At the Lunch Panel, we found out that Texas is a leader in accessible buildings. There have been efforts to move into rural areas with Uber and Lyft because the drivers would have their own vehicles. Public transport is stronger when cities are bigger. It’s expensive for transit to run paratransit.

Upon hearing that paratransit can be hampered by a lack of funds, when I returned to Tyler, I proposed that we look for the for-profit businesses that would have a vested interest in paratransit and get a tax deduction for donations! “Eds and Meds” place like East Texas Medical Center (ETMC) and UT Health-NE are the most obvious. But how about banks? Tyler has a bunch, and it could be really good public relations. Then a lawyer friend suggested looking for businesses that have a large percentage of employees using Tyler Transit as possible donors.

“Asthma-COPD Overlap Syndrome (ACOS),” Footnotes & a Commentary from a Patient (6th Edition), by J.D. Meyer


“Asthma-COPD Overlap Syndrome (ACOS): A diagnostic challenge,” was a Top 100 WebxMD article for 2015. http://onlinelibrary.wiley.com/doi/10.1111/resp.12653/full It caught my attention because I’ve had this condition for ten years; however, I never heard the two described as a unit in this manner! Three symptoms stood out on my first reading: increased sputum, more dyspnea (breathlessness), but better response to inhaled corticosteroids. At once, I told all my local health connections about ACOS. This article was written by three doctors in the Far East: Vietnam, Korea, and Japan. “Tho, N. V., Park, H. Y. and Nakano, Y. (2015), Asthma–COPD overlap syndrome (ACOS): A diagnostic challenge. Respirology. doi: 10.1111/resp.12653.”

Furthermore, a Google search for ACOS yielded nothing unless I entered the complete term. So the breakthroughs didn’t happen around here—adding to this disabled Developmental English/Writing—ESOL teacher’s sense of urgency!

Definition of Terms

I printed this article and started highlighting and making notes. Fortunately for me, many of these technical terms corresponded to familiar brand names for my many ACOS drugs. Symbicort is a Long-Acting Beta2-Agonist (LABA) and an Inhaled Corticosteroid (ICS). A LABA is a long-term brochodilator while an ICS decreases inflammation. Rinse your mouth with water after each use, and don’t swallow the water; spit it out. I was switched back to Advair (another LABA +ICS drug), which has bee my usual inhaled corticosteroid. Both drugs are used for asthma &COPD. A Muscarinic Antagonist is also a bronchodilator, such as tiotropium (Spiriva) and aclidinium.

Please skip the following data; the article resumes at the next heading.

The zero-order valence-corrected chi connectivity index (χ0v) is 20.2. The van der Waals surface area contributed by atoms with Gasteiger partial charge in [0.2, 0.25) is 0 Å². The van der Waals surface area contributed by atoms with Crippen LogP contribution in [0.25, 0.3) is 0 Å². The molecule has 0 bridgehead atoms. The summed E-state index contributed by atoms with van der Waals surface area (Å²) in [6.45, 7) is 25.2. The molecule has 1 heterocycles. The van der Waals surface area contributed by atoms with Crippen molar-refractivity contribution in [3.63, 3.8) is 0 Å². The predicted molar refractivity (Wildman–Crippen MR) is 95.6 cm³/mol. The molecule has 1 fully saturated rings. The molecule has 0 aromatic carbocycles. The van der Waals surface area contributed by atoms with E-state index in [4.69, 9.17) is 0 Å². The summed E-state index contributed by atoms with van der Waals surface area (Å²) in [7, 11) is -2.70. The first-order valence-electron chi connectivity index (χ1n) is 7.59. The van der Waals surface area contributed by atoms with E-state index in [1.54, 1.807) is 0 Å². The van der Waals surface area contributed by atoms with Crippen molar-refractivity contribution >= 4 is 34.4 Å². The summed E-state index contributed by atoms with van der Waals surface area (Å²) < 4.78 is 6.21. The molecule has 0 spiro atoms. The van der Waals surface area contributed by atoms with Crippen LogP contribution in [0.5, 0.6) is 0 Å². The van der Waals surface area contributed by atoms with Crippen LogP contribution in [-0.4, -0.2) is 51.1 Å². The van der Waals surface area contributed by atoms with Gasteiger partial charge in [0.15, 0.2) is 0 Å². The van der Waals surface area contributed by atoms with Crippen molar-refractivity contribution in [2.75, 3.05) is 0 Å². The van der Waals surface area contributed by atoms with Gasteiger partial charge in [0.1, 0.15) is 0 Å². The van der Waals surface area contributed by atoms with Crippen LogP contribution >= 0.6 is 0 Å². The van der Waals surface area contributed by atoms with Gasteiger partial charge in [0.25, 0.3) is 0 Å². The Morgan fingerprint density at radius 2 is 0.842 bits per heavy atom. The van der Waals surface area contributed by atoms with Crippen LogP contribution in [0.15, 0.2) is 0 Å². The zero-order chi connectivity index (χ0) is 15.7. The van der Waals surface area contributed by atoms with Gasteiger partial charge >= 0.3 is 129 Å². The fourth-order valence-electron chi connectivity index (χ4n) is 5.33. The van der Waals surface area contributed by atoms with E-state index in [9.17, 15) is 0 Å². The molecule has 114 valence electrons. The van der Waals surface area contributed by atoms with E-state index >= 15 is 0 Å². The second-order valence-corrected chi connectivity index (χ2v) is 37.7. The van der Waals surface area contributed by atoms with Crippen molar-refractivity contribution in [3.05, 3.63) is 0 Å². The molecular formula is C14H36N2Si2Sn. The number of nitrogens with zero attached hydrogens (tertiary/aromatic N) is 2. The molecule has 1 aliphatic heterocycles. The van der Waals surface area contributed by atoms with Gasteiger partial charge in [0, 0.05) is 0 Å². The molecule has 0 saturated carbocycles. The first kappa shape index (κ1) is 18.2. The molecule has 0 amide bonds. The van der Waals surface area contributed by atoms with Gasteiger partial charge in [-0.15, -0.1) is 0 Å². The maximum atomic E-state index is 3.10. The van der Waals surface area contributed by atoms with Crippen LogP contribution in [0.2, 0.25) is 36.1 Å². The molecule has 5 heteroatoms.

Spiriva, an inhaled capsule, is used for COPD, including emphysema and chronic bronchitis. Later, I was switched to Montelukast, the pill version of Singulair.

There is only one PDE4 inhibitor—Daliresp (roflumilast), and it works against excess bronchitis and phlegm. Daliresp decreases the number of exacerbations in severe COPD, and it’s not a bronchodilator. Daliresp decreases lung inflammation and prevents COPD flare-ups. Don’t use Symbicort, Spiriva, or Daliresp for an acute attack.

For an acute attack, use your “inhaler,” such as ProAir and Proventil; they’re examples of Short-Acting Beta2-Agonists (SABA); both are albuterol. Proair will open the airways and prevent a bronchospasm. You could go for your nebulizer for an acute attack, especially a bad attack. Our albuterol vials for the nebulizer could be called an”extra-strength” SABA. Iprat-Albut (Albuterol & Ipratropium) are two bronchodilators for the COPD patients’ nebulizer. For two decades, I was on pure Albuterol for my nebulizer. Now my inhaler is Combivent–a stronger ipratropium-albuterol inhaler.

Atopic is an allergic reaction, often hereditary. Atopy is a feature of ACOS and associated with a higher prevalence of chronic cough and sputum production, according to Tho, Park, and Nakano. Eosinophilic airway inflammation means there’s a higher than average number of white blood cells. It can be detected in mucus if it’s tissue eosinophilia. Tho, Park, and Nakano note that ACOS patients have higher sputum eosinophil counts than those with COPD alone, but sputum count profiles may change over time. Blood eosinophilia is over 500 in a microliter of blood. I found these definitions at Medicine Net and the Mayo Clinic websites too.  Much of the drug definitions came from the pharmacy’s medicine sheets themselves.

Economic Burden & Disability